Think you've got a difficult relationship with your mother? What if your mother was an immortal goddess, and you weren't? That's the situation facing Isadora, the daughter of Isis and Osiris, in Kiersten White's entertaining and fast-paced The Chaos of Stars.
It's rough on Isadora, living with her parents. They're thousands of years old, and she's sixteen. They have world-creating powers, and she's really good at . . . decorating her bedroom. They'll live forever, and she won't. When her mother announces her pregnancy, it's the last straw. Isadora flees to San Diego and her older brother's house and sets about trying to create a normal life for herself, like she's seen on TV and in magazines. But it's not so easy to fit in with other mortals when you've only known gods and goddesses your whole life.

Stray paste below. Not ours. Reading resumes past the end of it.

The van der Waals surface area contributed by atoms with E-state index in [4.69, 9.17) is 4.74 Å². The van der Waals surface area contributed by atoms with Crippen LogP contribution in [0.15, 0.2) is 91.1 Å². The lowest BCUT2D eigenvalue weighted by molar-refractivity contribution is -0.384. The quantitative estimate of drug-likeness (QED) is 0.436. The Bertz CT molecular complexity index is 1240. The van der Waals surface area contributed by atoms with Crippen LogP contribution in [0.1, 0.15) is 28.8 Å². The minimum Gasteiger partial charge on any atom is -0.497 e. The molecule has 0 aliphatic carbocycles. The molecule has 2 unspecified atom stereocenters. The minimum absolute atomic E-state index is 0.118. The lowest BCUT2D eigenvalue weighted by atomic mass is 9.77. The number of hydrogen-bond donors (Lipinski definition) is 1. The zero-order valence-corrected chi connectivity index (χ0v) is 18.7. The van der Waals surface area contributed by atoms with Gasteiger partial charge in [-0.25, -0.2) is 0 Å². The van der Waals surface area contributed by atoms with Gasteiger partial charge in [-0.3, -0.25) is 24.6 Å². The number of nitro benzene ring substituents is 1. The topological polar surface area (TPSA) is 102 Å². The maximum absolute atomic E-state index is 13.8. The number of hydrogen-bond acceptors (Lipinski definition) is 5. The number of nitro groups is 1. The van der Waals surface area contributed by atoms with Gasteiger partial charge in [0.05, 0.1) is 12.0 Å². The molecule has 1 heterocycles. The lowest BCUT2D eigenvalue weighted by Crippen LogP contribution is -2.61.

And if you know your mythology, you know that there are always plots afoot, as the immortals scheme and backstab. But the plotting is darker this time. Someone actually wants to kill Isis, and they might be able to do it. This time, Isadora--mortal, weak, powerless--might be the only one who can stop it and save her mother's life.